Coronavirus: Under S'pore's new Stay-Home Notice, all returning from China not allowed to leave home for 14 days

Travellers arriving at Changi Airport Terminal 3 on Feb 14, 2020. A new Stay-Home Notice will be introduced for Singapore residents and long-term pass holders returning from mainland China. ST PHOTO: KUA CHEE SIONG

SINGAPORE - A new Stay-Home Notice will be introduced for Singapore residents and long-term pass holders returning from mainland China.

They will be required to remain at home at all times for 14 days, National Development Minister Lawrence Wong told reporters on Monday (Feb 17).

The new scheme will take effect from Feb 18 at 11.59pm, and apply to all returnees with recent travel history to China, outside of Hubei province, within the last 14 days.

This will be stricter than the current leave of absence (LOA), which has allowed those returning to leave their homes briefly, for example, for their meals or to buy household supplies.

Mr Wong, who co-chairs the multi-ministry task force on the coronavirus with Health Minister Gan Kim Yong, stressed that there will be penalties for those who flout the Stay-Home Notice and the Government will ensure strict compliance.

With the new scheme in place, the Government will no longer be issuing any more new LOA notices to returnees with recent travel history to China, outside of Hubei province.

Mr Wong said: "There are a substantial number of Singapore citizens, PRs, long-term pass holders still in China.

"At some point in time, they will want to come back to Singapore, especially after the Chinese New Year holidays. There's a higher chance now that some of them will be infected with the virus."

The Stay-Home Notice also applies to all work-pass holders with recent travel history to mainland China, which means they should not leave their place of residence, the Ministry of Manpower (MOM) said on Monday.

Enforcement officers will carry out random calls and spot checks, among other measures, to ensure that those serving out the Stay-Home Notice comply with requirements.

There are penalties for those who flout the rules, Mr Wong said. For example, foreigners may get their work or long-term passes revoked, while Singaporeans could be prosecuted under the Infectious Diseases Act. Under the Act, first-time offenders can be fined up to $10,000, jailed for up to six months, or both.

MOM said that existing work-pass holders with Hubei-issued passports or with recent travel history to Hubei should still defer their return. They will continue to be quarantined when they return to Singapore.

Mr Wong noted that there has been a surge in the number of coronavirus cases in China, in provinces outside Hubei, where the virus was first reported. There are now more than 12,000 cases outside the province, up from 4,000 at the end of January, he said.

The new scheme "will ensure we reduce the number of imported cases from China and then we can focus our energies on reducing the risk of local transmission of the virus within Singapore", he said.

Support will be provided to those who need assistance to get daily necessities while they are at home for 14 days.

Students, for example, can approach their schools or institutions, or the Ministry of Education.

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MOM said that employers have to ensure that their work-pass holders on Stay-Home Notice can obtain meals and other daily essentials. If the work-pass holder is unable to make his own arrangements, the employer will have to make the necessary arrangements.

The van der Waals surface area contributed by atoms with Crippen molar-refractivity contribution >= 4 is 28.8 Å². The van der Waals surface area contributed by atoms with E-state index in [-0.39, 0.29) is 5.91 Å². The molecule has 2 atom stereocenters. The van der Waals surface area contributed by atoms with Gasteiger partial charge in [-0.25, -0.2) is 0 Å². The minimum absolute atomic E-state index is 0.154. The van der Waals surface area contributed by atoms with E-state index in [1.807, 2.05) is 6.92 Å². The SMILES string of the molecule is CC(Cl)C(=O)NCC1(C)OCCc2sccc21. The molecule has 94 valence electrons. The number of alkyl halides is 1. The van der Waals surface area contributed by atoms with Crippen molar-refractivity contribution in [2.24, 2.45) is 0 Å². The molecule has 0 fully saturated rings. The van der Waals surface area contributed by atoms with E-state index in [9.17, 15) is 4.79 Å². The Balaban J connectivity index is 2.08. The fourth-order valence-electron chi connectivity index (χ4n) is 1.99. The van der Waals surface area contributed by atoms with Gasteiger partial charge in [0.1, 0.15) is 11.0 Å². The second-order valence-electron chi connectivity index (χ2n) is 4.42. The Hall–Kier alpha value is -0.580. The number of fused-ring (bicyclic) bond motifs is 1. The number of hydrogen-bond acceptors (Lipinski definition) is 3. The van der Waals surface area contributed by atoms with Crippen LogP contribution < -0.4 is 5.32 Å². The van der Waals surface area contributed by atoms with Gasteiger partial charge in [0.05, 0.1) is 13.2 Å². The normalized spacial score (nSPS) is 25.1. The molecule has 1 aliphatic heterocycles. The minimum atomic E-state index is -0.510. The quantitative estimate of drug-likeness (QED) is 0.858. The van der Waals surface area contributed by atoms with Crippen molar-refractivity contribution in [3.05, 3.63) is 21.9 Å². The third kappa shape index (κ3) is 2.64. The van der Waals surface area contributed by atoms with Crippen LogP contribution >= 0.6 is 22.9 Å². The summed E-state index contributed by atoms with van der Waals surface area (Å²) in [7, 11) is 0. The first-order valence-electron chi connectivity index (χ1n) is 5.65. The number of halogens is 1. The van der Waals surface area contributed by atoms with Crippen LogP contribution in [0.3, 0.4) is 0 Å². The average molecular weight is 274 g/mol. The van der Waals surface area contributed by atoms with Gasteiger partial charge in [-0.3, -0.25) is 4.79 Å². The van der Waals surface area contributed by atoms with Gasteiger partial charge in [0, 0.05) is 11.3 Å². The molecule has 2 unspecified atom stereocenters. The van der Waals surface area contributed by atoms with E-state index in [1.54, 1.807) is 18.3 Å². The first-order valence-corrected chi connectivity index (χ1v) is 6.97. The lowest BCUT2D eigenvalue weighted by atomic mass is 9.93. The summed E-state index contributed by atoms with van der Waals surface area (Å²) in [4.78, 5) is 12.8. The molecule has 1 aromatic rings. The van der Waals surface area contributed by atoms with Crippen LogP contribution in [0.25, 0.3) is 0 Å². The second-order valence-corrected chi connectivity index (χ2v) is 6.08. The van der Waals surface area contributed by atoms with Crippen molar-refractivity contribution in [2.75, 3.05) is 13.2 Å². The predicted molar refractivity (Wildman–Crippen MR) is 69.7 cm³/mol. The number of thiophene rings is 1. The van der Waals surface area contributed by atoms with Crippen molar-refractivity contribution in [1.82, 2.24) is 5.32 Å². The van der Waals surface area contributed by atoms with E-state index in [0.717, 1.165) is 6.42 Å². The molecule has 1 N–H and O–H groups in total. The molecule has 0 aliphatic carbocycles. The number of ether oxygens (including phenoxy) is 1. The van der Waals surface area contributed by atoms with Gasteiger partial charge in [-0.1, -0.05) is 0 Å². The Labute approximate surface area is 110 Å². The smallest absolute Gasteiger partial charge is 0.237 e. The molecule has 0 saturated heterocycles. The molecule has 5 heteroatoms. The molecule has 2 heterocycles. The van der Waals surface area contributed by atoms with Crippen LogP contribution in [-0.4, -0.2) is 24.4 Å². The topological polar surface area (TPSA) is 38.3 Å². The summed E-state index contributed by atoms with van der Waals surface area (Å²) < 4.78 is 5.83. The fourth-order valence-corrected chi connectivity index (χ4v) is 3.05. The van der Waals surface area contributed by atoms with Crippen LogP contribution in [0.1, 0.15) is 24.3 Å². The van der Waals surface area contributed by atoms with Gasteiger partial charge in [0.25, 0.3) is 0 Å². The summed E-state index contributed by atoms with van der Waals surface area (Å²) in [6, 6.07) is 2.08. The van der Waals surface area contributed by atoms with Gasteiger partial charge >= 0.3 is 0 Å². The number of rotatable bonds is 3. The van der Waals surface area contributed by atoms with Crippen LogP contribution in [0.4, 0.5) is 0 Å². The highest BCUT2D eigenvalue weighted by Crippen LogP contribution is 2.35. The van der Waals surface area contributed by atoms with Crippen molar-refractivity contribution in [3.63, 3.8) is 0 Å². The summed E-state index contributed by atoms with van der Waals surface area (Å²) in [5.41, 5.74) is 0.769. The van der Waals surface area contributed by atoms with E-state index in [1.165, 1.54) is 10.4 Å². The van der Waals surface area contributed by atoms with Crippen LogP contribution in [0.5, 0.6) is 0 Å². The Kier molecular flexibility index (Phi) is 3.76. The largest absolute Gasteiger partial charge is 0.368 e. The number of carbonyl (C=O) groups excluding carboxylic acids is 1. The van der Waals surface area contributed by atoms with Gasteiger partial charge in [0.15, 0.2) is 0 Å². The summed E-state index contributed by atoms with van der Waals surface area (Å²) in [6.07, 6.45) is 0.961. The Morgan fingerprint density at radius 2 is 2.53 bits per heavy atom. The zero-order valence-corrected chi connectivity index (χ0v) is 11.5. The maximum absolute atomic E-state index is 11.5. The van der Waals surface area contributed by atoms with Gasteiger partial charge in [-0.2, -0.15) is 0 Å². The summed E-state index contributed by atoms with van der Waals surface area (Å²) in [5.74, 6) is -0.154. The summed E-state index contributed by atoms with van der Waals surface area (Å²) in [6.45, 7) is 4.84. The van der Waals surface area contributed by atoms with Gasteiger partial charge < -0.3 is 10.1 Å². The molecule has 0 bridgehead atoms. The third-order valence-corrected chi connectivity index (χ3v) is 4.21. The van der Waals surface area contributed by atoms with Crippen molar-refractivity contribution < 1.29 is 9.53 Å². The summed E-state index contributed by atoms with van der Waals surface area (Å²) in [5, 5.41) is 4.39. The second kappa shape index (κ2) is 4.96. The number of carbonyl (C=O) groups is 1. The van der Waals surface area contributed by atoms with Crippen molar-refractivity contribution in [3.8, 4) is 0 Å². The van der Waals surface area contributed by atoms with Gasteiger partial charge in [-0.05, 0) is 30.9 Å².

If support from employers is not forthcoming, work-pass holders should report their difficulties to MOM.

Even when under the Stay-Home Notice, the ministry said there was no need for workers to be segregated from others living in the same room or apartment, though social interactions and contact should be minimised.

The $100 daily allowance for those under the 14-day Leave of Absence will also be extended to employers of Singaporeans, permanent residents and work-pass holders under the Stay-Home Notice, said MOM.

The conditions for being eligible for the allowance remain similar to before.

Eligible employers can apply for $100 daily per affected worker who travelled to mainland China on or before Jan 31 and placed on the notice after they returned to Singapore. They can also qualify for levy waiver for affected foreign workers for the notice period.

Affected self-employed citizens and PRs under the notice can apply for the $100 daily allowance as well.

More details, including how to apply for the allowance, can be found on MOM's website.

Singapore confirmed its first case of the coronavirus on Jan 23.

Since then, as of Feb 16, there have been a total of 75 cases, of which 53 were locally transmitted.

The early patients were tourists from Wuhan, the Chinese city at the epicentre of the Covid-19 outbreak.

As of Sunday, 19 patients have been discharged - eight Chinese nationals, 10 Singaporeans and a Singapore permanent resident. However, five of the other 56 patients are still in critical care.

There are now five clusters of infection in Singapore: Grace Assembly of God church, The Life Church and Missions Singapore, the Yong Thai Hang health products shop, the Grand Hyatt Singapore and a Seletar Aerospace Heights construction site.

Prime Minister Lee Hsien Loong said on Feb 14 that the impact of the virus here has already surpassed that of the 2003 severe acute respiratory syndrome (Sars) epidemic, adding that the economy would definitely "take a hit".

Deputy Prime Minister Heng Swee Keat said in a video message on Sunday that the Government will do "all that is necessary" to help workers and firms recover from the crisis".

He added: "Never doubt that Singapore has the means to bounce back from this outbreak."

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